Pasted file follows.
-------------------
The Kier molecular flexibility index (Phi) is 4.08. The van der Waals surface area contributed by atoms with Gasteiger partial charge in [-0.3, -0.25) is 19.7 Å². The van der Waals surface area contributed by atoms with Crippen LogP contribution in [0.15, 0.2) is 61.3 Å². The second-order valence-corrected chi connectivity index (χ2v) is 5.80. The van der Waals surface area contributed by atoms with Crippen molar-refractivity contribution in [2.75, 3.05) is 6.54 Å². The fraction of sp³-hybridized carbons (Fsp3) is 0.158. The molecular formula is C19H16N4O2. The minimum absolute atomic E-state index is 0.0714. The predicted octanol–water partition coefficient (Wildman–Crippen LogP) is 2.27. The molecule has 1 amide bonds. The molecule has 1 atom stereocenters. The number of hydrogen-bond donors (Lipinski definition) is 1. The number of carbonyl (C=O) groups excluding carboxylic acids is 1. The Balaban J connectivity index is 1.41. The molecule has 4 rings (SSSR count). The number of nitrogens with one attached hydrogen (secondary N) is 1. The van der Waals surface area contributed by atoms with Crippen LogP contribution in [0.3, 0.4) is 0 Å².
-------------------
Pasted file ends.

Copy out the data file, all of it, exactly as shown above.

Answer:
The Kier molecular flexibility index (Phi) is 4.08. The van der Waals surface area contributed by atoms with Gasteiger partial charge in [-0.3, -0.25) is 19.7 Å². The van der Waals surface area contributed by atoms with Crippen LogP contribution in [0.15, 0.2) is 61.3 Å². The second-order valence-corrected chi connectivity index (χ2v) is 5.80. The van der Waals surface area contributed by atoms with Crippen molar-refractivity contribution in [2.75, 3.05) is 6.54 Å². The fraction of sp³-hybridized carbons (Fsp3) is 0.158. The molecular formula is C19H16N4O2. The minimum absolute atomic E-state index is 0.0714. The predicted octanol–water partition coefficient (Wildman–Crippen LogP) is 2.27. The molecule has 1 amide bonds. The molecule has 1 atom stereocenters. The number of hydrogen-bond donors (Lipinski definition) is 1. The number of carbonyl (C=O) groups excluding carboxylic acids is 1. The Balaban J connectivity index is 1.41. The molecule has 4 rings (SSSR count). The number of nitrogens with one attached hydrogen (secondary N) is 1. The van der Waals surface area contributed by atoms with Crippen LogP contribution in [0.3, 0.4) is 0 Å².